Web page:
April 29th, 2015
The plane to Kuala Lumpur is almost exclusively comprised of young Burmese who have a fearful uncertain look about them. It appears as if they are flying for the first time, which is confirmed when I take one look at the airplane bathroom and then decide to forgo the toilet altogether.
The flight is refreshingly smooth, the two odd hours of flying time passing by quickly as I busy myself taking notes regarding the past few days’ experiences.
The Airbus descends from the skies, the waters of the Straits of Malacca appearing below as we approach Kuala Lumpur airport from the west. I shake my head as the passengers lunge into the overhead bins, grabbing their belongings as the plane is still taxiing towards the building.
Alone the view of the KLIA2 terminal buildings feels a universe away from the utterly rudimentary country I just left behind, the clean space-age lines and impeccable maintenance unthinkable in a public environment in Myanmar.
I trudge through the long corridors, and then a switchback to another level, since I am on a transfer flight, then through immigration, the two lone officers bemused by my anecdotes about the country. I return upstairs into the domestic departures, where the courtyard is bounded by numerous luxury goods shops leading to a lengthy narrow building with where the J terminals reside, almost entirely empty.
Wandering along the aisles of abandoned shops seems enticing after the bleak confusion of Yangon, although its allure would quickly reach a saturation point. I could always drink more coffee, continue writing, and watch the storm inundate the city and its environs with rain.
The hours pass and it is time to eat, the Assam Laksa offering an explosion of unrequited flavour. I watch the new faces assemble in the waiting area, where I wonder what kind of peoples would be traveling to a city in eastern Sarawak.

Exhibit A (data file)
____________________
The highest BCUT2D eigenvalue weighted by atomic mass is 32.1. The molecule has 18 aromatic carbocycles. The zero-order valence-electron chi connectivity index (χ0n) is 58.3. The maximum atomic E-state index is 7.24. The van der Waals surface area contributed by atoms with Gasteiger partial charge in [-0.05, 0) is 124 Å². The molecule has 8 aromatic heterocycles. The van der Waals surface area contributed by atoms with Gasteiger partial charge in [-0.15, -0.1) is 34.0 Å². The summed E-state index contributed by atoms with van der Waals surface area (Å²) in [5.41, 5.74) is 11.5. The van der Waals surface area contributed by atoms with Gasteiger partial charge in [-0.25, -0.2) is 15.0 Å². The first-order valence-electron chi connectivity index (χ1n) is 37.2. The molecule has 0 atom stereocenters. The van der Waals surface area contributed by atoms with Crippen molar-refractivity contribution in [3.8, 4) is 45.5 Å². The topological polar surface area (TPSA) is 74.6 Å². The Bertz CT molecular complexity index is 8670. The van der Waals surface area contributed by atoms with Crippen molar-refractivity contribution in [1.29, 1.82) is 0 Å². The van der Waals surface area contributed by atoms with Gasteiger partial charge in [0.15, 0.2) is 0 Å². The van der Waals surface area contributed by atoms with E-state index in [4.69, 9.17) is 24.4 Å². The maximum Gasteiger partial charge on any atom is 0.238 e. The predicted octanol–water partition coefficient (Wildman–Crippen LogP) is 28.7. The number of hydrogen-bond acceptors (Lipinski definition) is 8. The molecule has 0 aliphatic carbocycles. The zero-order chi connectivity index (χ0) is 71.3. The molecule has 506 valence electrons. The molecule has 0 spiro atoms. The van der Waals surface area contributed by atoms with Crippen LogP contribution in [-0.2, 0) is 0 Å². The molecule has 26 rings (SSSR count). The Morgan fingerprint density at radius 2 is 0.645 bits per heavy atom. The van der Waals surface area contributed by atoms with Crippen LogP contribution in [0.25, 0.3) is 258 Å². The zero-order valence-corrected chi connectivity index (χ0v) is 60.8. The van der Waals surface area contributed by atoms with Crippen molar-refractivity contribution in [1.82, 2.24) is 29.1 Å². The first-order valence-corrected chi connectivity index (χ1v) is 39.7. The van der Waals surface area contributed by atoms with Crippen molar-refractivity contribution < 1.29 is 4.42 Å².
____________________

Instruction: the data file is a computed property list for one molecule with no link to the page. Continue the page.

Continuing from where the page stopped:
The second two hour flight segment features a more privileged crowd than seen on the plane from Yangon, although even momentary turbulence has a visible effect on a number of passengers, the concurrence of recent airline disasters in the region too fresh in peoples’ memory. But the flight is largely smooth, and soon we approach the brilliant green terrain of Borneo, the plane again descending, landing and taxiing to the spacious modern airport, itself more impressive than the airport for Myanmar’s capital city.
Inside the terminal is even more to behold, full of smart shops, restaurants, traveler services, the clean lines of the vast open space well lit, modern, with a certain degree of poshness, nothing I would have remotely imagined in this offbeat town in Sarawak.
The view outside the huge glass windows of the airport is devastatingly beautiful, the thick layers of cotton batting lining the sky drenched in rich hues of orange, rust, gold and blue, the heavens so illuminated in brilliant colour that I return several times to the windows of the terminal and stare outside in disbelief.
The long taxi ride from the airport to the south of town proceeds through the town core and on to the Miri Budget hotel in the Perlita centre to the north of town. The journey illustrates a vision of Southeast Asia that would be unexpected for many, a city so spacious and modern it has no place in the region, rather, would be considered a model city in middle America.
The perfect roadbed, the immaculate new buildings, street lighting, traffic flow, and perfect level of maintenance makes this town a far cry even from the modernity seen in peninsular Malaysia. It’s a huge thrill to be able to take in an environment that is as functional as the one I was just in was not, although I am sure that attraction will run its course fairly quickly.